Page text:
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Steven French

Speaking as the editor-in-chief of a series (w Palgrave-Macmillan) we're happy to consider proposals + sample chapters rather than a full draft.It really depends on the publisher (so you might sidle up to the publishers tables at conferences and have a chat with the reps there - see what they prefer, what they're looking for etc.)
Speaking as an author, however, I've always submitted a complete draft (but thats just me). And they've always included or been based on previously published work - no publisher has ever balked at that.
Speaking as a former 'Director of Research' for our school, I'd be nervous about focussing on the book to the exclusion of all else (that nervousness may be lessened by the new research evaluation proposals being discussed in the UK). More generally, I agree w Marcus - don't put all your research eggs in one basket. Aside from anything else, you're going to get bored with writing the book at some point, so having something more limited that you can actually complete in a comparatively short time and get 'out there' can be a welcome distraction. Writing a book is hard (or at least, I find it so) and requires a certain intellectual stamina, particularly when it comes to the less exciting aspects, so you do whatever you need to do to get yourself to the end of the process!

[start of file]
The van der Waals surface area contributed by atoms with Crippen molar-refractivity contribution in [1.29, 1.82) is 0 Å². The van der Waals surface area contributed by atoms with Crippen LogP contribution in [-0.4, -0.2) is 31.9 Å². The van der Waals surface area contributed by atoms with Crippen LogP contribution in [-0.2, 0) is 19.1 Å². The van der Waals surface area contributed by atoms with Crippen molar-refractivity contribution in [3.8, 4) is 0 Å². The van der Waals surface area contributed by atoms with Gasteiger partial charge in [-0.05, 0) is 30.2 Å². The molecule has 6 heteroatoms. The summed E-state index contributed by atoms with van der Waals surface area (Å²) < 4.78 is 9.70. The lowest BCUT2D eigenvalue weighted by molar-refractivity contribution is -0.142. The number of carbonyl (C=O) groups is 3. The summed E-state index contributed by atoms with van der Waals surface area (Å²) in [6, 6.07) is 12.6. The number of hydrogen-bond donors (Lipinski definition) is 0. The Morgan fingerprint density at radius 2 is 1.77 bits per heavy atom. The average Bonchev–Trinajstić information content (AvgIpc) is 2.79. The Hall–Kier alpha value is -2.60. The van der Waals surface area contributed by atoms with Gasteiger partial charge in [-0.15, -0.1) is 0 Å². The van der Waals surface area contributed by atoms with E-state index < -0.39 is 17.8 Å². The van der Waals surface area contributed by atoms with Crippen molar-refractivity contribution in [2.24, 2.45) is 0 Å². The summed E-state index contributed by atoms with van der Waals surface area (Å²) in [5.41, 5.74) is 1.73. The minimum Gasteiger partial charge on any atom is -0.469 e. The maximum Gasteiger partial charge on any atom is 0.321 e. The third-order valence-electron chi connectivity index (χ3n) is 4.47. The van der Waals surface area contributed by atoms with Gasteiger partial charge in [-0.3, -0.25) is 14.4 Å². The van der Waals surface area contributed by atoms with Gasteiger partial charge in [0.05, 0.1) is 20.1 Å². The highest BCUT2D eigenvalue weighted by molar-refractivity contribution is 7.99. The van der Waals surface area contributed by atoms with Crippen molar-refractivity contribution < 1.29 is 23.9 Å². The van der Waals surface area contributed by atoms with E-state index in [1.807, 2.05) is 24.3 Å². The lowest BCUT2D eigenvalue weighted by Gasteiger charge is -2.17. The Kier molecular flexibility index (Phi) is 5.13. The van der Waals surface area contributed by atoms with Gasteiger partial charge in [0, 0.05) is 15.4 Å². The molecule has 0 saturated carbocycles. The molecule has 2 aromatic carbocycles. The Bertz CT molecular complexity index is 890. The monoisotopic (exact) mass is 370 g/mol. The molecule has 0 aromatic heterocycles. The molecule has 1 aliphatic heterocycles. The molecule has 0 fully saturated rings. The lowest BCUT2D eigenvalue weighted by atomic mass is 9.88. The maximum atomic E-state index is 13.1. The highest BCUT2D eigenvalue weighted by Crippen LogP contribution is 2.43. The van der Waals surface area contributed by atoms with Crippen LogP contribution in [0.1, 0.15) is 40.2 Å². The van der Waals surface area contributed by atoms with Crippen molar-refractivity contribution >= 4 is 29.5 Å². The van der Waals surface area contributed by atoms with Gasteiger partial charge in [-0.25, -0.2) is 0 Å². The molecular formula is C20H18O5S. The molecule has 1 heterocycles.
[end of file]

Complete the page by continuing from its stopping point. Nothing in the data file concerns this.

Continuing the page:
Mark Z

It would be nice to have some publishers weigh in here. I have heard that having an article about the content of the book published is good as it gives the publisher confidence that the topic have been somewhat vetted. But then there is Marcus' experience. Anyone have any insider or second hand knowledge?

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